The Red Mitten

The red mitten was a beacon; I couldn’t have ignored it.  Its crimson softness called out to my peripheral vision like a siren song, a ruby gleaming in the grey November surroundings.  It was a solitary, ordinary mitten.  Why I was drawn so magnetically to it remains a mystery.

The day was grey and misty and the mitten was spotted by man and dog almost simultaneously.  Charlie strained forward on his leash in anticipation of a new found chew toy.  I reined him back in, my sixth sense tingling.  We were a few miles from the last rest point on the trail – a long walk for the small owner of the mitten.

I reached out to snare the mitten and recoiled at the last moment.  It was dripping with blood.  I jumped back a step and made Charlie sit.   He looked at me incredulously, but complied.

“Hello?” I called into the bush, turning to all compass points and scanning for movement in the trees.  All was quiet.  Except for the blood rushing from my pounding heart through my ears.  And Charlie’s panting.

I pulled my cell phone from my pocket and snapped a picture.  Moving around the bush for a better shot I noticed the tiny trail of blood skirting the edge of the trail and disappearing into the underbrush.  There was a spongy footprint about a foot from the bush on the moss covered ground.  I took another snapshot and had dialed a 9 and a 1 when I heard the cry.

It was muffled, barely heard above the susurrations above me.  Charlie heard it, too.  He went silent and as stiff as the oak tree to our right.

“Hello?” I called again.  “Is anybody out there?”

The cry came again and Charlie and I both turned away from the trail.  Two sets of ears were good enough echo location for me and I followed the sound, Charlie reluctantly bringing up the rear.  When I glanced behind me he was giving the dripping mitten a last longing sniff.

“Leave it, Charlie,” I whispered.  “I’ll give you a treat later.  Come on, now.”

We continued into the bush following small spots of blood and intermittent moans.  I soon began noticing more footprints and became more and more unsettled.  Something was wrong with the footprints.  The one I was standing over was no longer boot-shaped.  It was rounder, squatter.  The tread pattern was odd, too.  It was much less detailed now.  I squatted down for a better look.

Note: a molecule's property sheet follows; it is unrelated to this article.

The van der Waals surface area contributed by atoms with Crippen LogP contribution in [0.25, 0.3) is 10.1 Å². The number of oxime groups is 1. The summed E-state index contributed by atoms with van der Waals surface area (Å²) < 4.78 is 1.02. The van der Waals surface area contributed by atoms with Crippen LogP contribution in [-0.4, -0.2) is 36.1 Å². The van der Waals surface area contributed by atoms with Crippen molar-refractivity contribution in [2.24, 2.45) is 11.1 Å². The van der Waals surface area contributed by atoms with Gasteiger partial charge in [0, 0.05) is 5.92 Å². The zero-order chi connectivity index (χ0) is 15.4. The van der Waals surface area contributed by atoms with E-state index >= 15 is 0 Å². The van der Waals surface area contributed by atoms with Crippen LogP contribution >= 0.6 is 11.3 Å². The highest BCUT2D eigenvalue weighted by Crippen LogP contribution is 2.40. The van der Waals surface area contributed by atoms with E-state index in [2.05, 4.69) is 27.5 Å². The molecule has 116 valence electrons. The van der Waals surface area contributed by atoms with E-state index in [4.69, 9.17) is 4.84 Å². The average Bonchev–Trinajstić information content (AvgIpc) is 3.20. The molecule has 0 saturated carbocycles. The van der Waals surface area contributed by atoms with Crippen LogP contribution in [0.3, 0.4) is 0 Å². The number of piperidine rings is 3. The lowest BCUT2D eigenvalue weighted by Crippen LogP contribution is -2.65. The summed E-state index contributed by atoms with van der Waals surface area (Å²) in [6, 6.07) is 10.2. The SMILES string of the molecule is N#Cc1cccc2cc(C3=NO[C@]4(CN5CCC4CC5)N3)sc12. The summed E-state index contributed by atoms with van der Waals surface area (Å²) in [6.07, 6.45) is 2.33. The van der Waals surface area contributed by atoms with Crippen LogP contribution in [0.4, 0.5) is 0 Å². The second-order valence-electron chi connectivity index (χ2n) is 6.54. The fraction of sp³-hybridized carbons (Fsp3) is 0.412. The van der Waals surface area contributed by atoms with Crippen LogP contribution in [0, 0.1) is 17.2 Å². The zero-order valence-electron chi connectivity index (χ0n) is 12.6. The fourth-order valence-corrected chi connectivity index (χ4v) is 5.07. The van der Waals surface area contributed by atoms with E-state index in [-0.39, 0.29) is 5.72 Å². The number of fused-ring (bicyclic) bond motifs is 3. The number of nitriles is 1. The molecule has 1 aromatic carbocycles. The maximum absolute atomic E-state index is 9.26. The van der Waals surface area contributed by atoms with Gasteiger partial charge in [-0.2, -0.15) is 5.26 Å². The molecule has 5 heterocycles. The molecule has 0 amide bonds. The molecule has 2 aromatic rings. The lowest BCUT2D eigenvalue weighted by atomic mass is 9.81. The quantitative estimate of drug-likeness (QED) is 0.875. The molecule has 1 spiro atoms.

“Toes,” I mumbled.  “The pattern looks like animal toes.”

A raven called overhead, startling me into falling forward.  My hand beside the half formed paw print was disquieting.  The print was almost twice the size of mine.

Charlie sniffed at the print as I regained my balance.  A low growl issued from his throat and the fur on his hackles stood on end.  I knew how he felt.

“Help!  Somebody help m—” It was a young girl’s voice.  I was on my feet and running before the sentence was abruptly cut off.  Charlie and I bounded through the woods in the direction of the lost voice, the path of instinct, blood and paw prints leading to the entrance of a dark cave.  Sobs echoed from within, alongside a dull, throaty growling.  Charlie stopped, catching the stench seconds before me, his canine nose wrinkling as he backed away as far as the leash would allow.

My cell phone was still clenched in my fist.  With shaking hands I dialed 911 and put the phone to my ear.  It took me a moment to realize that I wasn’t hearing anything.  The display indicated no signal.  The outcrop ahead of us must be blocking the signal.

The girl screamed again and both Charlie and I jumped.

An unearthly laugh, full of menace, filth and depravity was followed by a sickening thump.

Instinct took over.  I set my phone to a flashlight app and crept into what felt like a tunnel.  I could see the flickering of firelight on the walls farther down.  I hooded my flashlight with my hand and directed it towards the ground as I inched forward.  I didn’t know what I was going to find at the end of the tunnel, but I was sure that the element of surprise would be best in my favour.

As the light grew brighter the stench grew worse.  I pulled my turtleneck up over my nose and tried to breathe through my mouth.  I realized suddenly that the growling had taken on a rhythmic quality.